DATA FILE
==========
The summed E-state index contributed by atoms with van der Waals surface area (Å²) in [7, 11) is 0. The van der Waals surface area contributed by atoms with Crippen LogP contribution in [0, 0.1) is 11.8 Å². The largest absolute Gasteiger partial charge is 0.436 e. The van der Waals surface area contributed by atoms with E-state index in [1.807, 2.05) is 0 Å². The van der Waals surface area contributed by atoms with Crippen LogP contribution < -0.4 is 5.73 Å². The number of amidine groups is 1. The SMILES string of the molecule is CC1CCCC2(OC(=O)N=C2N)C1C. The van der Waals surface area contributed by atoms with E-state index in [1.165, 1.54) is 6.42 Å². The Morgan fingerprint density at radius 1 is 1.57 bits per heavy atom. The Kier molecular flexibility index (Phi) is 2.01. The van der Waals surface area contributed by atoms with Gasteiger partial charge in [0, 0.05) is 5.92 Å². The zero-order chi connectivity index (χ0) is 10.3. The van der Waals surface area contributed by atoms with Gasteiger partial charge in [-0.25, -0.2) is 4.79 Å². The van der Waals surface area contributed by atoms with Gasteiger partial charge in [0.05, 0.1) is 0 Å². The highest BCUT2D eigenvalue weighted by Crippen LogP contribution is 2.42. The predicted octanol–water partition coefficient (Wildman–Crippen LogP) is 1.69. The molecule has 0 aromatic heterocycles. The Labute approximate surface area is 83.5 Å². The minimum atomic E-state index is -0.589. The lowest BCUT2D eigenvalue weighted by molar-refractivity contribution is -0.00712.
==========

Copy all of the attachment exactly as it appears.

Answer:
The summed E-state index contributed by atoms with van der Waals surface area (Å²) in [7, 11) is 0. The van der Waals surface area contributed by atoms with Crippen LogP contribution in [0, 0.1) is 11.8 Å². The largest absolute Gasteiger partial charge is 0.436 e. The van der Waals surface area contributed by atoms with E-state index in [1.807, 2.05) is 0 Å². The van der Waals surface area contributed by atoms with Crippen LogP contribution < -0.4 is 5.73 Å². The number of amidine groups is 1. The SMILES string of the molecule is CC1CCCC2(OC(=O)N=C2N)C1C. The van der Waals surface area contributed by atoms with E-state index in [1.165, 1.54) is 6.42 Å². The Morgan fingerprint density at radius 1 is 1.57 bits per heavy atom. The Kier molecular flexibility index (Phi) is 2.01. The van der Waals surface area contributed by atoms with Gasteiger partial charge in [0, 0.05) is 5.92 Å². The zero-order chi connectivity index (χ0) is 10.3. The van der Waals surface area contributed by atoms with Gasteiger partial charge in [-0.25, -0.2) is 4.79 Å². The van der Waals surface area contributed by atoms with Gasteiger partial charge in [0.05, 0.1) is 0 Å². The highest BCUT2D eigenvalue weighted by Crippen LogP contribution is 2.42. The predicted octanol–water partition coefficient (Wildman–Crippen LogP) is 1.69. The molecule has 0 aromatic heterocycles. The Labute approximate surface area is 83.5 Å². The minimum atomic E-state index is -0.589. The lowest BCUT2D eigenvalue weighted by molar-refractivity contribution is -0.00712.